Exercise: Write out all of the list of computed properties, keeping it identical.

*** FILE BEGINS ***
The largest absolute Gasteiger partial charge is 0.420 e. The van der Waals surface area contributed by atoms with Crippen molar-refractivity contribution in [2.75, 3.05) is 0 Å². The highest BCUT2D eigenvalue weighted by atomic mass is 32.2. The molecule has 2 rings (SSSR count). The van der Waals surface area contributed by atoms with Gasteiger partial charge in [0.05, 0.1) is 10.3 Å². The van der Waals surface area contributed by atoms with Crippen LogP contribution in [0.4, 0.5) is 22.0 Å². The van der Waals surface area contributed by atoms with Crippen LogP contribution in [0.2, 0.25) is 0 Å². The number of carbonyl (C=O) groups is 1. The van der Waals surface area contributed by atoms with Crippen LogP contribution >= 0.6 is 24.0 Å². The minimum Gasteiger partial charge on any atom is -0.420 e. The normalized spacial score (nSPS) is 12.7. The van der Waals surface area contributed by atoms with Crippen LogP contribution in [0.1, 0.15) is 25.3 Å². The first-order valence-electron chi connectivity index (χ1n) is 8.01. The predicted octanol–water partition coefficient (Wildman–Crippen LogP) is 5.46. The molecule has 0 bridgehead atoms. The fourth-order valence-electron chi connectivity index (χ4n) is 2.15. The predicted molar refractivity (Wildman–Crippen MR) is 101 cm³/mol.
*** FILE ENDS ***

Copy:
The largest absolute Gasteiger partial charge is 0.420 e. The van der Waals surface area contributed by atoms with Crippen molar-refractivity contribution in [2.75, 3.05) is 0 Å². The highest BCUT2D eigenvalue weighted by atomic mass is 32.2. The molecule has 2 rings (SSSR count). The van der Waals surface area contributed by atoms with Gasteiger partial charge in [0.05, 0.1) is 10.3 Å². The van der Waals surface area contributed by atoms with Crippen LogP contribution in [0.4, 0.5) is 22.0 Å². The van der Waals surface area contributed by atoms with Crippen LogP contribution in [0.2, 0.25) is 0 Å². The number of carbonyl (C=O) groups is 1. The van der Waals surface area contributed by atoms with Crippen LogP contribution >= 0.6 is 24.0 Å². The minimum Gasteiger partial charge on any atom is -0.420 e. The normalized spacial score (nSPS) is 12.7. The van der Waals surface area contributed by atoms with Crippen LogP contribution in [0.1, 0.15) is 25.3 Å². The first-order valence-electron chi connectivity index (χ1n) is 8.01. The predicted octanol–water partition coefficient (Wildman–Crippen LogP) is 5.46. The molecule has 0 bridgehead atoms. The fourth-order valence-electron chi connectivity index (χ4n) is 2.15. The predicted molar refractivity (Wildman–Crippen MR) is 101 cm³/mol.